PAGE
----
Monday, 17 October 2016

So long Dario Fo (24/4/26 -13/10/16)

(accidentally deleted this post earlier, so had to come up with something new)

It was with sadness, that I discovered from an Italian friend the death of Dario Fo. A writer and performer whose onstage antics offended popes and presidents, bureaucrats and  and conservatives of every stripe, died on Friday at home in Milan. His death was confirmed by his Italian publisher, Chiaralette, he succumbed to complications arising from a lung condition he had suffered for years,he was 90.
In 1997, the Swedish Academy awarded him the Nobel Prize in Literature,the Nobel jury honoured him for work which emulated "the jesters of the Middle Ages in scourging authority and upholding the dignity of the downtrodden, with a blend of laughter and gravity he opens our eyes to abuses and injustices in society and also the wider historical perspective in which they can be placed" ". It is kind of ironic that he died on the same day that Bob Dylan was awarded his.
Probably best known abroad for the series of plays he wrote in the immediate aftermath of the upheavals of 1968, such as the Accidental Death Of An Anarchist, inspired by the mysterious death of Giuseppe Pinelli an Italian Anarchist in a police station after a bomb attack in Milan a year earlier who fell or was pushed to his death from a balcony window,Mistero Buffo a retelling of the Christian gospels in an improvised format, which let him comment on everything from corruption in the Catholic Church to contemporary social and political issues. The play outraged the Vatican and was condemned by the Pope as blasphemous and We Won’t Pay! We Won’t Pay.In this play, based on actual events, prices were spiralling so high that ordinary people could not afford them and decided that they would only pay the original price before the price hikes. Like Accidental Death of an Anarchist, this play continues to be performed, in England as recently as 2012 and in France in 2014. The play Mother’s Marijuana Is the Best confronted Italy’s growing drug problem. “Rich people consume and use drugs, while poor people are used and consumed by drugs," he famously said at the time. Fo wrote more than 80 plays, which have been translated into 30 languages.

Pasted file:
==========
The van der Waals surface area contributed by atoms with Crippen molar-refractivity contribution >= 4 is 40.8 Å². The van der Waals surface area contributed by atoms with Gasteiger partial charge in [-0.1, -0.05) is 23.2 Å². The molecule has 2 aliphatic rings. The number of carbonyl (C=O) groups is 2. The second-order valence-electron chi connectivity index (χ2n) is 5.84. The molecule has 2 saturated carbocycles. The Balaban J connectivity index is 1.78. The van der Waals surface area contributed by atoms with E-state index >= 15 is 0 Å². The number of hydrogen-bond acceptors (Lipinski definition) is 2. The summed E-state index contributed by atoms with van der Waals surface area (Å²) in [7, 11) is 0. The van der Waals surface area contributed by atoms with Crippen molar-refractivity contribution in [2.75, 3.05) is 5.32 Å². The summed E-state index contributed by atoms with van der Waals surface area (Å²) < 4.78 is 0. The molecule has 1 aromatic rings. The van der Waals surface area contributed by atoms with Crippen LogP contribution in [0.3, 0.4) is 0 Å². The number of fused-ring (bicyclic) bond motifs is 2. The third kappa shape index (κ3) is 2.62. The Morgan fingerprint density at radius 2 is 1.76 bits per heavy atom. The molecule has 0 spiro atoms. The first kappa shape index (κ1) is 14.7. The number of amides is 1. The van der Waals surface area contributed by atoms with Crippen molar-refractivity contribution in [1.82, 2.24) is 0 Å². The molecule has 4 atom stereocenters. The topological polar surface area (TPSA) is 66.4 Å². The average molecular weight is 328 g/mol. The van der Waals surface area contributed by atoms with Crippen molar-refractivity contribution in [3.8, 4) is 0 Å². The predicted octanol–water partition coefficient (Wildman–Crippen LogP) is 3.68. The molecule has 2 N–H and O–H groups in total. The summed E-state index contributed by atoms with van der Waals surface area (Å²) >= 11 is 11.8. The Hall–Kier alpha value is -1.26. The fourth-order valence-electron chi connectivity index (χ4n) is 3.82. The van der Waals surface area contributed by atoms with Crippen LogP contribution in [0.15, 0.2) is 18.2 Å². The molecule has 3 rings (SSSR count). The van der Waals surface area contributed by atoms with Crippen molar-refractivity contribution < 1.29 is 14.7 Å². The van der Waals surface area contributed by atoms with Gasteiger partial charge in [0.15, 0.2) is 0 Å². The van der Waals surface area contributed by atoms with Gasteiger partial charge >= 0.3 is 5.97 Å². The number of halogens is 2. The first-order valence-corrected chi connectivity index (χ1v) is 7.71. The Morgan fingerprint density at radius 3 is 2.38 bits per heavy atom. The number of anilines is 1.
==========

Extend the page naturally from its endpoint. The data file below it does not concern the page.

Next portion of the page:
In addition to being a playwright, he was also a director,actor stage and costume designer,satirical anarchist,political provocateur, clown, jester and singer songwriter .Alongside his wife and muse Franca Rame he was an unapologetic anti-capitalist and remained one to the end.A fiercely leftist activist throughout his life, Fo’s work attacked institutions of organized crime, racism, corruption, religious theology and war.Unafraid of controversy, Fo was banned from Italian state broadcasting for 14 years and his support for left-wing causes led to U.S. visas being denied in the 1980s.
 Dario Fo was born in San Gario, a small town on Lago Maggiore in the province of Varese, Italy. His  father Felice,was a socialist, station master and actor in an amateur theatre company; his mother Pina Rota, was a woman of great imagination.As a student, he was called up to the army of Fascist dictator Benito Mussolini, but escaped and hid in an attic for the last few months of the war before Italy was liberated.